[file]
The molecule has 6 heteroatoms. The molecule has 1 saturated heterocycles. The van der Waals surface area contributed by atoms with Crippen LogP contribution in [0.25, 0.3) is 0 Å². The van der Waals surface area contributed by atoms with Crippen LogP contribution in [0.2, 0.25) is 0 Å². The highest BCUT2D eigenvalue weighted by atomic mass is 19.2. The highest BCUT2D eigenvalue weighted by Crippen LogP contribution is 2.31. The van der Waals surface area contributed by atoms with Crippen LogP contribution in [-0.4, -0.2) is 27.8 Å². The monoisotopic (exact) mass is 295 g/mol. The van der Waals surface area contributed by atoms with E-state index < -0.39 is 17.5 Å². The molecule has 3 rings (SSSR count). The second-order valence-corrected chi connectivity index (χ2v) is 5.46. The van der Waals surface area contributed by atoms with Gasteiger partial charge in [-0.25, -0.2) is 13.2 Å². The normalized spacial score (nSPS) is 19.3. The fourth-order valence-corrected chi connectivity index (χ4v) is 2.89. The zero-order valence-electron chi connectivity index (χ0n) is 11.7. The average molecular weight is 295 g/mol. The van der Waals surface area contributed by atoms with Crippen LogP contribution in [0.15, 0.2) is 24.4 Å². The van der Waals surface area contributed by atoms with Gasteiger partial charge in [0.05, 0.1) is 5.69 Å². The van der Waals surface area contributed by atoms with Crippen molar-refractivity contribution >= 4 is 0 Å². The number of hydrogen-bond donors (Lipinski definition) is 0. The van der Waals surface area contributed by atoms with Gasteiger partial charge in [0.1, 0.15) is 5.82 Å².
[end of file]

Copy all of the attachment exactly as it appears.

The molecule has 6 heteroatoms. The molecule has 1 saturated heterocycles. The van der Waals surface area contributed by atoms with Crippen LogP contribution in [0.25, 0.3) is 0 Å². The van der Waals surface area contributed by atoms with Crippen LogP contribution in [0.2, 0.25) is 0 Å². The highest BCUT2D eigenvalue weighted by atomic mass is 19.2. The highest BCUT2D eigenvalue weighted by Crippen LogP contribution is 2.31. The van der Waals surface area contributed by atoms with Crippen LogP contribution in [-0.4, -0.2) is 27.8 Å². The monoisotopic (exact) mass is 295 g/mol. The van der Waals surface area contributed by atoms with E-state index < -0.39 is 17.5 Å². The molecule has 3 rings (SSSR count). The second-order valence-corrected chi connectivity index (χ2v) is 5.46. The van der Waals surface area contributed by atoms with Gasteiger partial charge in [-0.25, -0.2) is 13.2 Å². The normalized spacial score (nSPS) is 19.3. The fourth-order valence-corrected chi connectivity index (χ4v) is 2.89. The zero-order valence-electron chi connectivity index (χ0n) is 11.7. The average molecular weight is 295 g/mol. The van der Waals surface area contributed by atoms with Crippen LogP contribution in [0.15, 0.2) is 24.4 Å². The van der Waals surface area contributed by atoms with Gasteiger partial charge in [0.05, 0.1) is 5.69 Å². The van der Waals surface area contributed by atoms with Crippen molar-refractivity contribution >= 4 is 0 Å². The number of hydrogen-bond donors (Lipinski definition) is 0. The van der Waals surface area contributed by atoms with Gasteiger partial charge in [0.1, 0.15) is 5.82 Å².